If you’re interested in learning more about HR topics for small businesses, check out our complete Small Business HR Guide, on It covers everything from hiring to firing and everything in between.

HR Hire and Recruitment the Best People

No matter how well your business idea, your marketing strategy, or your planning, it’s your employees who have to put it all together. Without the right people to design your products and represent your company to customers, you’re in trouble. According to a Career Builder survey, 70% of employers hire the wrong person to fill a position. On average, a bad hire leads to lost productivity, time, and cost to hire and train a replacement, etc.

The first step to effective hiring is to create a job description that speaks for itself, doesn’t exclude good candidates from the job, and is published in the right place. Then, you’ll need to prepare for the interview. You’ll need to know what to ask of your candidate and what to avoid. You’ll also need to create a competitive salary and benefits package for your candidate. Finally, you’ll have to go through important legal hoops.

Recruiting and retaining high-quality candidates is one of the top HR responsibilities for small businesses. However, it comes at a price. High-quality recruitment and retention practices require time and resources to develop and implement.

The recruitment process includes:

  • Preparing job descriptions
  • Framework for hiring decisions
  • Managing the recruitment process, including interviews
  • Completing compliance paperwork, such as employment contracts or work eligibility documents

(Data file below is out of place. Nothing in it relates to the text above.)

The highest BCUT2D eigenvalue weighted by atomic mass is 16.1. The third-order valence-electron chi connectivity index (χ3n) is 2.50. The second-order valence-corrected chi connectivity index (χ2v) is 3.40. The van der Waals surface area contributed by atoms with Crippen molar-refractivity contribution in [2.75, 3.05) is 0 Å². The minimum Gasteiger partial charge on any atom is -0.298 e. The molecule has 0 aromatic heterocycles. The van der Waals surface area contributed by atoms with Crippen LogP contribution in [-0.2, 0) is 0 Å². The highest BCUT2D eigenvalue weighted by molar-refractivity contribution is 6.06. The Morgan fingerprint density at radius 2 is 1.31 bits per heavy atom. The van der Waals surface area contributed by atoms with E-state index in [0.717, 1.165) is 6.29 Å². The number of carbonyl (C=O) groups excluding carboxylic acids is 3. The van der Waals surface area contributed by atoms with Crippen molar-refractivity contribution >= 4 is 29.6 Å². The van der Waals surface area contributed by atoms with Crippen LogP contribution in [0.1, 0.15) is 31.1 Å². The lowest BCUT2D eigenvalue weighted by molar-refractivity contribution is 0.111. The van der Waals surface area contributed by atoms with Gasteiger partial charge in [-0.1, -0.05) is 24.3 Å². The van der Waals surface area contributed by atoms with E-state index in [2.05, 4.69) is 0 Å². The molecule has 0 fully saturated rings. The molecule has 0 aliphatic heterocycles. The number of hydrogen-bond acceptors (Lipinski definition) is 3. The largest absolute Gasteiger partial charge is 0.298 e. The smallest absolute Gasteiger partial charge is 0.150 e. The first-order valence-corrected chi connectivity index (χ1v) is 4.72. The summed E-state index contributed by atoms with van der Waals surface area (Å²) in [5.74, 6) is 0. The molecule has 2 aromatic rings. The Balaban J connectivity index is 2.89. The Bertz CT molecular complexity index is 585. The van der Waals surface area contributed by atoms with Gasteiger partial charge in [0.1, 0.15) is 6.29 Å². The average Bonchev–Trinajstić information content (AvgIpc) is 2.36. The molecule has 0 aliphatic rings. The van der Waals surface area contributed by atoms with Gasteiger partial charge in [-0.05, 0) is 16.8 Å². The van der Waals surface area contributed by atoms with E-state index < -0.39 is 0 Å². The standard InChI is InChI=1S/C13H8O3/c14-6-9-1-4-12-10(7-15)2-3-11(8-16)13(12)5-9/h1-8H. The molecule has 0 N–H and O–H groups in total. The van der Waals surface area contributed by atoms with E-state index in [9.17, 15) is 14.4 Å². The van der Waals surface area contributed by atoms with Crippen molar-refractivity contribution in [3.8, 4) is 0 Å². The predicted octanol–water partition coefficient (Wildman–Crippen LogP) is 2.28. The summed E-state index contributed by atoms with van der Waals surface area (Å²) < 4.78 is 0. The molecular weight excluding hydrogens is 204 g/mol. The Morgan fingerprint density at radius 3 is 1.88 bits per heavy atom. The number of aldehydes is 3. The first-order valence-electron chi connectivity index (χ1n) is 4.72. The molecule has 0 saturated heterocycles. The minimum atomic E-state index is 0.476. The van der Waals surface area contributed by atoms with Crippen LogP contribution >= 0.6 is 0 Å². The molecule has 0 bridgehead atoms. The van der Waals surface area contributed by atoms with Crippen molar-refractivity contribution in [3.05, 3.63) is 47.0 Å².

• Designing an onboarding process

Improving Employee Satisfaction and Engagement: Diversity, Equity, and Inclusion (DEI) must be more than just a “nice to have”; it must permeate every department and function within your organization. DEI is a key factor in attracting high-quality candidates; nearly 80% of employees say they want to work for a company that values diversity and equity.

Retention: In addition to recruiting and retaining candidates, HR is responsible for.

Employee engagement – HR Get your new staff up to speed quickly

Employee engagement is all about how connected an employee is to your business and what you’re trying to achieve. It’s a key factor in how successful your business is, and it can have a direct impact on your bottom line. Employees who are engaged are more productive and don’t miss work as much.

On the flip side, 74% of employees who are actively disengaged are looking for new jobs or looking for other opportunities. Human Resources creates strategies and processes to address any issues that could be causing employee engagement, like improving morale, which can help with retention and your business’s bottom line.

When you’ve put in the time and effort to hire the best employees, the last thing on earth you want is to lose them. Unfortunately, according to a current survey, 40% of employees quit their jobs within the first year due to poor job internships.

When you’re just starting, you can train your first few employees on your own. But as your business grows, you’ll need to create an orientation training plan that covers at least the following:

  • An Intro to the business history and Values
  • Practical information about pay and benefits